• #12
                        I imagined a society which had humans living on the ground and Fruit Bat beastkin living in the tall, tall trees. They would trade with each other that which the others found hard to produce: metal from the humans, fruit and herbs from the bats.


                        ....

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                        • #13
                          Cringe worthy as it was, the 2e write-up on Ma-Ha-Suchi's Nameless Lair had the behavioral traits of the wolf-goat beastmen affect the way they interacted with First Age commodities. They refused to use the intact plumbing systems of the First Age buildings for waste disposal and instead actually ventured outside to relieve themselves due to their innate canine aversion to producing waste in the same area that they lived.

                          Digitigrade legs are going to make using ladders and certain types of stairs more difficult, large tails interfere with sitting down and riding horses so the ergonomics of goods produced in a Lunar domain might be radically different.

                          Comment


                          • #14
                            Hmmm, didn't think about ergonomics. That's interesting.

                            I'm planning a Lunar game set in the far north, and I want a few interesting beastman tribes in the PCs' area.

                            Here are some ideas we had for beastmen in the area, can anyone think of interesting effects it'd have on their society?
                            Gull-people
                            Seal-people
                            Snow hare-people
                            Snow fox-people
                            Beaver folk
                            Aurochs
                            Badgers
                            Walrus
                            Killer whales

                            I was thinking that animals that live in dens might lead to a beastman group that all live underground in a series of tunnels. If they're the elite of society, it could even be that the human peasants have to live above ground where it's cold, while the elite live at the bottom, in cosy dens.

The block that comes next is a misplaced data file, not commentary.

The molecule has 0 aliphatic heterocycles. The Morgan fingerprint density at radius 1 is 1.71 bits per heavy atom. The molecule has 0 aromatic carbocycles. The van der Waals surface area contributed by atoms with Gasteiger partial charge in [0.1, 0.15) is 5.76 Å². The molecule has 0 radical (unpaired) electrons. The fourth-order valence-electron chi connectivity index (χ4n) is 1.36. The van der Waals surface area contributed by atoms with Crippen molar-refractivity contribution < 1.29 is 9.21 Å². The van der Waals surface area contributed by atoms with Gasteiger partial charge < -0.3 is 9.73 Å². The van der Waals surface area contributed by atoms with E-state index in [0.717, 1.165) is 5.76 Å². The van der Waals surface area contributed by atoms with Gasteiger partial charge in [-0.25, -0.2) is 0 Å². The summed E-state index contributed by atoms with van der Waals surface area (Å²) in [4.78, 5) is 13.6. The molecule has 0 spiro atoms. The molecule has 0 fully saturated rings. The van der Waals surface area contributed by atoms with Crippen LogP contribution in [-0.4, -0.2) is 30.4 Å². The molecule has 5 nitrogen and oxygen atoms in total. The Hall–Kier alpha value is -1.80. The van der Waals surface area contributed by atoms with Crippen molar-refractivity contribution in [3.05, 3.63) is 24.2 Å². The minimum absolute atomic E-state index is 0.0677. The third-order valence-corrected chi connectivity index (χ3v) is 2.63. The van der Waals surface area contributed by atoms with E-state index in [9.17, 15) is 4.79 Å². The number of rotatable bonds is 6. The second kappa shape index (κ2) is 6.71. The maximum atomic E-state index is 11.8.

Or perhaps everyone, human and beastman, live in tunnels.


                            My characters:
                            Dr Soma Vaidya, viper-totem Lunar and kung-fu doctor
                            Brother Alazar, Zenith occultist and last survivor of the Black Monastery of Leng

                            Comment


                            • #15
                              Originally posted by The Wizard of Oz View Post
                              Hmmm, didn't think about ergonomics. That's interesting.

                              I'm planning a Lunar game set in the far north, and I want a few interesting beastman tribes in the PCs' area.

                              Here are some ideas we had for beastmen in the area, can anyone think of interesting effects it'd have on their society?
                              Gull-people
                              Seal-people
                              Snow hare-people
                              Snow fox-people
                              Beaver folk
                              Aurochs
                              Badgers
                              Walrus
                              Killer whales

                              I was thinking that animals that live in dens might lead to a beastman group that all live underground in a series of tunnels. If they're the elite of society, it could even be that the human peasants have to live above ground where it's cold, while the elite live at the bottom, in cosy dens.
                              Or perhaps everyone, human and beastman, live in tunnels.
                              How were the mutations obtained?

                              Comment